Former French trader Jerome Kerviel (R) and his lawyer David Koubbi speak to the media outside the Fleury-Merogis prison near Paris September 8, 2014.
Former French trader Jerome Kerviel (R) and his lawyer David Koubbi speak to the media outside the Fleury-Merogis prison near Paris September 8, 2014.Reuters

The rogue trader who clocked up £4.9bn worth of unauthorised losses during his time at Societe Generale has left Fleury Merogis prison in south Paris after serving just 110 days of a three-year jail sentence.

This approximately works out at just one day in prison for every €45m (£36m, $58m) he lost for the investment bank, which has now become the largest rogue trading loss of its kind in history.

On 4 September, a judge ruled that Kerviel could serve the rest of his sentence outside custody by wearing an electronic tag, after the former trader launched a range of appeals.

He will now wear an electronic bracelet which will prevent him from leaving the house between 2030 and 0700. He is, however, allowed to go out during the day.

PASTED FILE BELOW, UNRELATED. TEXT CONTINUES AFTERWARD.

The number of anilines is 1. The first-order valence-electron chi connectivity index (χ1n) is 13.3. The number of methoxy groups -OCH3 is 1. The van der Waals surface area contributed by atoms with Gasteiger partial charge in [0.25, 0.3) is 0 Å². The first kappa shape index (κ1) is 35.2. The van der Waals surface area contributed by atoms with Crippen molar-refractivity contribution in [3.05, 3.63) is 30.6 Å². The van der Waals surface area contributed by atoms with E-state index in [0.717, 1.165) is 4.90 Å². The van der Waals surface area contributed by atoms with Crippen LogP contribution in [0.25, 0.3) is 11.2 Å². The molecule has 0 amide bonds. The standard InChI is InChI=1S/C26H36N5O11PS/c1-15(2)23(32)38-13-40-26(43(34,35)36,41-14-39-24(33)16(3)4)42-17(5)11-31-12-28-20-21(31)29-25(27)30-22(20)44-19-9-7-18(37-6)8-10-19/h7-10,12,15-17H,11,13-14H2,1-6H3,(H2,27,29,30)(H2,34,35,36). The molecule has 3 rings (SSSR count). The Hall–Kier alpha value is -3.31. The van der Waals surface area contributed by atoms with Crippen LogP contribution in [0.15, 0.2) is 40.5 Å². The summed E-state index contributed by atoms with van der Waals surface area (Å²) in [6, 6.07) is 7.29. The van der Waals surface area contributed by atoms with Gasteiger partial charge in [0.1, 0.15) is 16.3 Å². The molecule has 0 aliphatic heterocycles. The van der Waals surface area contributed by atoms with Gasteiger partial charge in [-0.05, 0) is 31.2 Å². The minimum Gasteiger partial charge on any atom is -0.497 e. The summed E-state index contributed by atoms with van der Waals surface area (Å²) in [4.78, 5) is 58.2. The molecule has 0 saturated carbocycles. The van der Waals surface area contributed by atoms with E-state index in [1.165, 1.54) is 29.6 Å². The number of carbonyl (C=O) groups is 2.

Kerviel's Timeline of Litigation

ormer French trader Jerome Kerviel (R) and his lawyer David Koubbi leave the Fleury-Merogis prison near Paris September 8, 2014
Former French trader Jerome Kerviel (R) and his lawyer David Koubbi leave the Fleury-Merogis prison near Paris September 8, 2014Reuters

In 2008, Kerviel made billions of euros in losses after racking up €38bn of unauthorised trades, which he attempted to unwind once the bets went sour.

He was then convicted in 2010 and sentenced to five years in jail, although two of those years were suspended. During that year, he also published a book L'engrenage: mémoires d'un trader (Downward Spiral: Memoirs of a Trader) which claimed that he not only didn't profit personally, but other senior members of the bank knew of his trading activities.

In March 2014, Kerviel was told that he would not have to repay the bank for the €5bn he lost during his rogue trading spree.

After lengthy court battles and appeals, he then surrendered to French authorities on 18 May 2014 to serve a three-year jail sentence.

In August, he was given a conditional release from jail, but was denied his freedom.

However, if he leaves on 8 September, he would have only served 110 days after a judge in the court of appeal ruled that he would be able to leave prison with the use of an electronic tag.

Elsewhere, Societe Generale has had to pay a €4m for failing to have adequate systems in place to prevent such large scale scandals from occurring.